Majorities of Michigan voters are concerned about coronavirus, think President Trump was too slow reacting to it, and favor waiting to reopen the economy. That contributes to Joe Biden leading the presidential race in a Fox News Poll of Michigan registered voters released Wednesday.

Biden’s 8-point advantage over Trump, 49-41 percent, is slightly larger than the poll’s margin of sampling error.  However, both candidates remain below 50 percent and 10 percent of voters are still up for grabs.

Trump is preferred among white men (+17 points), white evangelical Christians (+51), and whites without a college degree (+8).  In 2016, he won whites without a degree by 31 points.

The former vice president owes his lead to women (+20 points), non-whites (+63), and voters over age 65 (+19).


Party loyalty also helps Biden, as 91 percent of Democrats back him compared to 85 percent of Republicans supporting Trump.

But likeability could be the key.  By a 10-point margin, more have a favorable (53 percent) than unfavorable (43 percent) opinion of Biden.  Views of Trump are net negative by 8 points (44 favorable, 52 unfavorable).

In 2016, both candidates had net negative favorable ratings among Michigan voters -- Hillary Clinton by a 14-point margin and Trump by 20.

Trump won Michigan by 10,704 votes, less than a quarter of a percentage point.

Currently, 47 percent approve of the job he is doing as president and 51 percent disapprove.

When Michigan Governor Gretchen Whitmer is included as Biden’s vice presidential running mate, the race narrows a touch to a 6-point advantage against Trump and Vice President Mike Pence (49-43 percent, just within the error margin).

Whitmer is popular: 63 percent of voters approve of her job performance and 58 percent have a positive opinion of her personally.

On handling coronavirus, Whitmer’s job approval is 19 points higher than Trump’s (64 percent vs. 45 percent).

That difference is driven in part by a majority saying Trump failed to act soon enough.  Fifty-nine percent think he was too slow to respond, while 38 percent say his response was appropriate.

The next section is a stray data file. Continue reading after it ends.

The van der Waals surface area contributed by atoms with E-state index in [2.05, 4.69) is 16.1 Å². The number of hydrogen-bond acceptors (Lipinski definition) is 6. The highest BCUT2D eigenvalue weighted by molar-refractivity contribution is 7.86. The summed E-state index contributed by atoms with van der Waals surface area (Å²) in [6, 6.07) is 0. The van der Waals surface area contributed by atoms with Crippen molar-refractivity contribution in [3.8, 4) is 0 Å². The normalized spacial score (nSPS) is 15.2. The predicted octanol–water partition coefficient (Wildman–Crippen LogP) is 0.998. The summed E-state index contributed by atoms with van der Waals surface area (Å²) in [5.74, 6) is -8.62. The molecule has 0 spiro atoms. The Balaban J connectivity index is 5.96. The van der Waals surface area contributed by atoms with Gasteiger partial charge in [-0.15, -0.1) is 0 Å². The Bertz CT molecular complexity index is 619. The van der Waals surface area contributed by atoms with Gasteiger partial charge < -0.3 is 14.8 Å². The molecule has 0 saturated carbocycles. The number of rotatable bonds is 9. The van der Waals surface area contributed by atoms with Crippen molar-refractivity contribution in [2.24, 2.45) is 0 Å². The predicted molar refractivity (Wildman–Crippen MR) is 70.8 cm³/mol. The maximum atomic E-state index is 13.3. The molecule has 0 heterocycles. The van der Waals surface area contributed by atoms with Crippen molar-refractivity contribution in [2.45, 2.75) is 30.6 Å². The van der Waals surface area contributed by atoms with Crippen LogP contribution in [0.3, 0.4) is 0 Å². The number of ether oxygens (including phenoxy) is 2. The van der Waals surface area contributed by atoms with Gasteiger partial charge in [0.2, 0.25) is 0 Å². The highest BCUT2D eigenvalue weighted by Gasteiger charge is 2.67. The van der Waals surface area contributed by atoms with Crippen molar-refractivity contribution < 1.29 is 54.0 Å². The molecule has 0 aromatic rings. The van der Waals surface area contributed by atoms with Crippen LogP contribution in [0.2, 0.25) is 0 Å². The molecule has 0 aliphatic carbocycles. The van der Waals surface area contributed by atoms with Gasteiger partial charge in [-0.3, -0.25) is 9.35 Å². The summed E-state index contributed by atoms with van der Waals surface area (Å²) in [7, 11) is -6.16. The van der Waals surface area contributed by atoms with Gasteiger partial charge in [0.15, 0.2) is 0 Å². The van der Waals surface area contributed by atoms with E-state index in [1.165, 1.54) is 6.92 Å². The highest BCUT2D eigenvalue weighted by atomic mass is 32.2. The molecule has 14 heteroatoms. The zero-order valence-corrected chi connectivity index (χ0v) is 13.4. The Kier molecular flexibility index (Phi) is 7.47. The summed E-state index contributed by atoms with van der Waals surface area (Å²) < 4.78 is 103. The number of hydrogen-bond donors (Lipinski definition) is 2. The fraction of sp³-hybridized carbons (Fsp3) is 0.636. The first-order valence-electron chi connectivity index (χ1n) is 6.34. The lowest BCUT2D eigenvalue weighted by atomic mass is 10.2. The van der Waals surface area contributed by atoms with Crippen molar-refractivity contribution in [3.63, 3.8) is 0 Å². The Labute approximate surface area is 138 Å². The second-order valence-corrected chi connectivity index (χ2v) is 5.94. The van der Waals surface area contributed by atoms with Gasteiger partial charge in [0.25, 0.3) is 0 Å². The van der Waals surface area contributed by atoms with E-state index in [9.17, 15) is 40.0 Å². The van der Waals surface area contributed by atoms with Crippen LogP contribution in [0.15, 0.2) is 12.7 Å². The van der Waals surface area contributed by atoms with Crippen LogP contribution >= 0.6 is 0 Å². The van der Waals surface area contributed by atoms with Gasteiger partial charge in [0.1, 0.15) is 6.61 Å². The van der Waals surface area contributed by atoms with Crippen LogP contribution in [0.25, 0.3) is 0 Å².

On the other hand, a majority agrees with the action Whitmer took to prevent the spread of the virus.  While 33 percent think her stay-at-home order is too restrictive, a 57 percent majority says it is “about right.” Another 9 percent think she should have gone further.

Among Republicans, 31 percent think Whitmer’s order is “about right,” and 23 percent think Trump was too slow to respond.

Trump supports protesting state-issued stay-at-home measures and last week tweeted, “LIBERATE MICHIGAN.”

A majority, 61 percent, would rather wait to loosen restrictions, even if it prolongs the economic crisis.  That’s far more than the 24 percent who want to open the economy sooner, even if it means the public health crisis lasts longer.

That is also despite 51 percent saying someone in their household has lost a job or had work hours reduced because of the virus.


Large numbers voice concern about personally catching the virus (72 percent) and that the pandemic will lead to personal economic hardship (75 percent).

Most Democrats would delay reopening (82 percent), but views among Republicans are mixed -- 43 percent favor opening the economy, even if it lengthens the health crisis, while 37 percent say wait.

Far fewer Republicans (59 percent) are concerned about getting coronavirus than independents (70 percent) and Democrats (86 percent).

When asked about their financial situation, 63 percent of voters say they are holding steady.  For the rest, nearly five times as many say they are falling behind (29 percent) as say they are getting ahead (6 percent).

In the race for U.S. Senate, the poll finds incumbent Democrat Gary Peters leads Republican challenger John James by 46-36 percent and 17 percent are undecided or would back a third-party candidate.

Conducted April 18-21, 2020 under the joint direction of Beacon Research (D) and Shaw & Company (R), this Fox News Poll includes interviews with 801 Michigan voters, randomly selected from a statewide voter file, who spoke with live interviewers on landlines and cellphones.  The poll has a margin of sampling error of plus or minus 3.5 percentage points for all registered voters.